For decades, most tourism destinations have tried to attract as many tourists as possible, without any thought that there could be limits beyond which local people’s lives and tourists experiences start to suffer. The lesson here is that tourism is no panacea; as many other industries, it always brings negative impacts as well as positive ones. With global tourist numbers set to accelerate at an even faster rate ‘overtourism’ will become a growing issue.
From now on efforts will be made to attract the ‘right type of tourist’ and where necessary numbers controlled through reducing bed night capacity, charging for entry, pre booking with fixed numbers, subsidising less flights, restricting cruise ship numbers and reducing promotion programmes for well known areas. More often than not the ‘right type’ of tourist will be the responsible tourist – creating the maximum benefit to local economies with the least possible social and environmental impact.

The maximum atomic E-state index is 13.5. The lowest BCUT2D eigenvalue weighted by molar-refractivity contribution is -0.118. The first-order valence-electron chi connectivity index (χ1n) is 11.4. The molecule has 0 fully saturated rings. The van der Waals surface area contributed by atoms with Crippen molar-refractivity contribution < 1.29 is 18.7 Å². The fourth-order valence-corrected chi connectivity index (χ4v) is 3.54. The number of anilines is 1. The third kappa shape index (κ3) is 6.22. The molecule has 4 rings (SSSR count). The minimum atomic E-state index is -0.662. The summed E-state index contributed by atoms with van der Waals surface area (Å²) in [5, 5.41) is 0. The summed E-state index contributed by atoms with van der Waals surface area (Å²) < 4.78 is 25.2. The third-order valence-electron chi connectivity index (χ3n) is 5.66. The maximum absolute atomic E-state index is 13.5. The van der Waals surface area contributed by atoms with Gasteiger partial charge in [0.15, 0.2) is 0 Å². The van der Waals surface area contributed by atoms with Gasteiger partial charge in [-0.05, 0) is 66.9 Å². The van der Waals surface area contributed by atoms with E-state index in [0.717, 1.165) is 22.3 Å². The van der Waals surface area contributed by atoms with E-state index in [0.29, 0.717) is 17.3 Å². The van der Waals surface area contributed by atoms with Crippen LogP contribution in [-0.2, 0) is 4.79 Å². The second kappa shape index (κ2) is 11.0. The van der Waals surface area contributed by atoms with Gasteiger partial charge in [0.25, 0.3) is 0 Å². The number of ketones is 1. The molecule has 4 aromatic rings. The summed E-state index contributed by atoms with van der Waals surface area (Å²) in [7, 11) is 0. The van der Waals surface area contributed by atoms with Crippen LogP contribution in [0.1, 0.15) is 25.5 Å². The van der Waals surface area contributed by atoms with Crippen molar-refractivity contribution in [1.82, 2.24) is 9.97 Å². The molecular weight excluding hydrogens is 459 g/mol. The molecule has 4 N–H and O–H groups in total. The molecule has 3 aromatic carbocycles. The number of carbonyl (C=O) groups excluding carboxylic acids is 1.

3. THE INDUSTRY’S OBSESSION WITH MARKETING ‘PARADISE’ WILL HAVE TO END
One of the great marketing ideas developed and exploited by the tourism industry was to encourage people to think about a ‘paradise’. The classic photo of the deserted white sandy beach, gently lapping waves and solitary palm tree is a representation of paradise. To sustain the myth that paradise exists on earth the industry decided not to reveal the truth about many of these destinations. Although they are stunningly beautiful, and you will have a wonderful time, local people and environments face some serious challenges around tourism development and nature conservation.